Another piece of important casting involved Orlando Tobon, a well-known resident of the Colombian community in New York, who virtually plays himself as community leader Don Fernando. “I was about two years into the process of making the film, trying to get financing, and someone, my Spanish producer, said to me, ‘Well, have you met with the Mayor of Little Colombia?’–Little Colombia being Jackson Heights, Queens, where the story takes place. And I said, ‘No, who’s that?’ And he said, ‘Well, he’s also referred to as the undertaker for the mules.’ So I started to find out he’s this man who’s about sixty–no, mid-fifties–and he’s been in the United States about thirty-five years, and he’s got a little travel agency….It’s tiny and it’s constantly full of people. And the reason why it’s packed is not because they go there to buy airplane tickets, but because they’re there frequently for some sort of help. He’s a fixer–he’s the person who, if you need to rent an apartment or you need help to fix your papers or get in touch with someone back in Colombia, he’s the person who is there–a man with an incredibly large heart, a truly wonderful individual. Twenty years ago…when he went to a morgue for other reasons he found that there were bodies, unclaimed, of Colombians who had died as drug mules and were going to be sent to Potters Field and buried in an unmarked grave. He took it upon himself to raise the money to have their bodies sent back so they could have a proper Christian burial. And in the past twenty years he’s done that something on the order of four hundred times. When I told him about the subject matter [of the film], he was very open and very generous and wanted to help me, and allowed me to sit in his office and watch him at work. For me it was a way into seeing the Colombian community. And very quickly, within a few days of sitting in his office, I knew if I was going to represent the Colombian community in Queens, this man was an important part of it. So I went back and rewrote the script and fashioned a character based on him, and then ended up casting him.”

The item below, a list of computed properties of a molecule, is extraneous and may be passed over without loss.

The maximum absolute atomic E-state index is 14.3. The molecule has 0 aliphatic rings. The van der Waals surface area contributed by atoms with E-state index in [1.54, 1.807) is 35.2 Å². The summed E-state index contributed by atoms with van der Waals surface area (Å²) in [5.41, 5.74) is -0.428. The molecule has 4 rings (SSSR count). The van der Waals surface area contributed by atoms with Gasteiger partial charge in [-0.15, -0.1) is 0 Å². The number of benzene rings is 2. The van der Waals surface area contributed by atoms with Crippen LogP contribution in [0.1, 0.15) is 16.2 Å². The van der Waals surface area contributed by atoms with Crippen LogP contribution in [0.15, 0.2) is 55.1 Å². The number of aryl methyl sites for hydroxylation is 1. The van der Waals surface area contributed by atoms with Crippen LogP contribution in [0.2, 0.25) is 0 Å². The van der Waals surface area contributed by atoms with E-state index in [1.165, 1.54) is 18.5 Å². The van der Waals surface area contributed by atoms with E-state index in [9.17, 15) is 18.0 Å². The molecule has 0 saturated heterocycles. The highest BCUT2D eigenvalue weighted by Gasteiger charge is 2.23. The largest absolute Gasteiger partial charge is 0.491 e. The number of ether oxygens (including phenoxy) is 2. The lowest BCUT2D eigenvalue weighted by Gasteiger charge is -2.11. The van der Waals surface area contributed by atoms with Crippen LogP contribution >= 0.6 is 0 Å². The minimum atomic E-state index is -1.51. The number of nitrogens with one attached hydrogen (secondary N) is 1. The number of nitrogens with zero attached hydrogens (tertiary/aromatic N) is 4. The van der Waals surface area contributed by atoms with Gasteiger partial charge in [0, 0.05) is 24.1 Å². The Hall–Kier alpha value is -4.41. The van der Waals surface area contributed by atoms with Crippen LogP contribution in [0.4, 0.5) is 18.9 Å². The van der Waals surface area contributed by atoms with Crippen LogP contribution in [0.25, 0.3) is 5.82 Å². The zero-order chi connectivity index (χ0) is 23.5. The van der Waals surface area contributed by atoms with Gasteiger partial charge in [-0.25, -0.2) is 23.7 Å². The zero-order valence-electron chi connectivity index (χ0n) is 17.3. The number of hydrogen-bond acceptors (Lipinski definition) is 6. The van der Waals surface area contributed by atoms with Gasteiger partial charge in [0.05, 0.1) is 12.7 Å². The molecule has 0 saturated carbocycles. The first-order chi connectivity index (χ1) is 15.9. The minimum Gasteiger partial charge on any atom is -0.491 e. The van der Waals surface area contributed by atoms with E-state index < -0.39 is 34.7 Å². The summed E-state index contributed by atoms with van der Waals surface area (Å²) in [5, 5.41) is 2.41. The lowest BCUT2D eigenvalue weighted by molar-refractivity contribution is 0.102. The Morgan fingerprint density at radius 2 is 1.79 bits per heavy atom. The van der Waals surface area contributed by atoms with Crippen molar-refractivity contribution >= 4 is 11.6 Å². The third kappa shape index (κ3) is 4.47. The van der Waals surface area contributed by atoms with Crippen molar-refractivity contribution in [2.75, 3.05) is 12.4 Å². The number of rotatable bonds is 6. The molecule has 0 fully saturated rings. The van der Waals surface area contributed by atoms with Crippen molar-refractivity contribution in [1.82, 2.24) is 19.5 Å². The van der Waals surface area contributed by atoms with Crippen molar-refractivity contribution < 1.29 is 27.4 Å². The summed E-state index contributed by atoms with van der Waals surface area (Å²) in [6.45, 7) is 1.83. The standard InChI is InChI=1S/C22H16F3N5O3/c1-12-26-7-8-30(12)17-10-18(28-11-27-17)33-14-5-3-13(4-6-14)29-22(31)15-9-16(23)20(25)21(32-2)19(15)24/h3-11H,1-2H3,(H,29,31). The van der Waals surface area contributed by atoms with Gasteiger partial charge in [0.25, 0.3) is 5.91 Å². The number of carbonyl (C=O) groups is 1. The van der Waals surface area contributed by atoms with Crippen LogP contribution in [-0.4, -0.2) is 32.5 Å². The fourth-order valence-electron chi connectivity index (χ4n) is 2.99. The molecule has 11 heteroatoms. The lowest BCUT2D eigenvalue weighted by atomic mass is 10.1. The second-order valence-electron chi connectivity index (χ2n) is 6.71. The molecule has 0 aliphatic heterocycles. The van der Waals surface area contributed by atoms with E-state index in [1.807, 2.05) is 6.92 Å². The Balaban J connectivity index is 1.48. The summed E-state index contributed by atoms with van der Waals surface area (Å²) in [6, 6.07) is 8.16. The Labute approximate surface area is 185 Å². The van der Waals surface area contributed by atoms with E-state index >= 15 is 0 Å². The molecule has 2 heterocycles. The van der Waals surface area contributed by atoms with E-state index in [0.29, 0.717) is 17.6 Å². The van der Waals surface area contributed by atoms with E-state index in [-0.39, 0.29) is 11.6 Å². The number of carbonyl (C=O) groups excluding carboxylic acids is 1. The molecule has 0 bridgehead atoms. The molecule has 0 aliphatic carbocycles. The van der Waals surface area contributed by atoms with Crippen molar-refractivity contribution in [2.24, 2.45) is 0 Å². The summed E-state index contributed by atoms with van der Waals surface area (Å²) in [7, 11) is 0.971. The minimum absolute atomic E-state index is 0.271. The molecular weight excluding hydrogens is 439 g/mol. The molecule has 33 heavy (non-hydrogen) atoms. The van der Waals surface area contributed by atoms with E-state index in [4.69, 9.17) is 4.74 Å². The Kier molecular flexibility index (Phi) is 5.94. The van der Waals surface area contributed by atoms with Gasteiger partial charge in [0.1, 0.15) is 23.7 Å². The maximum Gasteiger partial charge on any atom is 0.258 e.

“Maria Full of Grace” has already opened in Colombia, to great success, and Marston noted at least one positive effect it’s already had. “We heard back from a seventeen-year old man who is Colombian and who had agreed to go travel as a mule and accepted the advance,” he said. “And two days before he was due to travel he went to a theatre in Bogota out of curiosity and saw the film, thought twice about it, and decided to pull out.” The young writer-director seemed as pleased at that as he was with the picture’s enthusiastic reception by both critics and audiences.